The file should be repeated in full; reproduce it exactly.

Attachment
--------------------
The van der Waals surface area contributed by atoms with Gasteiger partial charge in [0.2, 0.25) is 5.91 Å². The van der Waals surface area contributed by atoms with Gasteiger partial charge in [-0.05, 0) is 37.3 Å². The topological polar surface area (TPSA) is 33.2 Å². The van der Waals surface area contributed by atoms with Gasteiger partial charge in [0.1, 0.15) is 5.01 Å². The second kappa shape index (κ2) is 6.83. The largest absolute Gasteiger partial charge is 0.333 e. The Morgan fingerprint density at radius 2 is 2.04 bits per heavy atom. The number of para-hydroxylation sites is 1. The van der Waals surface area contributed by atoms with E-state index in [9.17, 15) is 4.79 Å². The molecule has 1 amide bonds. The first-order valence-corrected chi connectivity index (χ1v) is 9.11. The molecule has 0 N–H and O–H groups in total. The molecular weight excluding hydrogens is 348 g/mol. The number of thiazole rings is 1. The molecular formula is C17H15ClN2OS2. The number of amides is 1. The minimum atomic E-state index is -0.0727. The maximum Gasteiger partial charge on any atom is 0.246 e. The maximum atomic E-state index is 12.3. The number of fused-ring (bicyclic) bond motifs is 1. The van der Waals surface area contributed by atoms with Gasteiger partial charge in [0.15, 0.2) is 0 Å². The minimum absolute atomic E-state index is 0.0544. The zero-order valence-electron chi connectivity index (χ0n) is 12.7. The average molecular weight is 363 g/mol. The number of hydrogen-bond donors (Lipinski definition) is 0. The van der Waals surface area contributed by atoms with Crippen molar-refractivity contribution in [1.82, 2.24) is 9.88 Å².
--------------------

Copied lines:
The van der Waals surface area contributed by atoms with Gasteiger partial charge in [0.2, 0.25) is 5.91 Å². The van der Waals surface area contributed by atoms with Gasteiger partial charge in [-0.05, 0) is 37.3 Å². The topological polar surface area (TPSA) is 33.2 Å². The van der Waals surface area contributed by atoms with Gasteiger partial charge in [0.1, 0.15) is 5.01 Å². The second kappa shape index (κ2) is 6.83. The largest absolute Gasteiger partial charge is 0.333 e. The Morgan fingerprint density at radius 2 is 2.04 bits per heavy atom. The number of para-hydroxylation sites is 1. The van der Waals surface area contributed by atoms with E-state index in [9.17, 15) is 4.79 Å². The molecule has 1 amide bonds. The first-order valence-corrected chi connectivity index (χ1v) is 9.11. The molecule has 0 N–H and O–H groups in total. The molecular weight excluding hydrogens is 348 g/mol. The number of thiazole rings is 1. The molecular formula is C17H15ClN2OS2. The number of amides is 1. The minimum atomic E-state index is -0.0727. The maximum Gasteiger partial charge on any atom is 0.246 e. The maximum atomic E-state index is 12.3. The number of fused-ring (bicyclic) bond motifs is 1. The van der Waals surface area contributed by atoms with Gasteiger partial charge in [0.15, 0.2) is 0 Å². The minimum absolute atomic E-state index is 0.0544. The zero-order valence-electron chi connectivity index (χ0n) is 12.7. The average molecular weight is 363 g/mol. The number of hydrogen-bond donors (Lipinski definition) is 0. The van der Waals surface area contributed by atoms with Crippen molar-refractivity contribution in [1.82, 2.24) is 9.88 Å².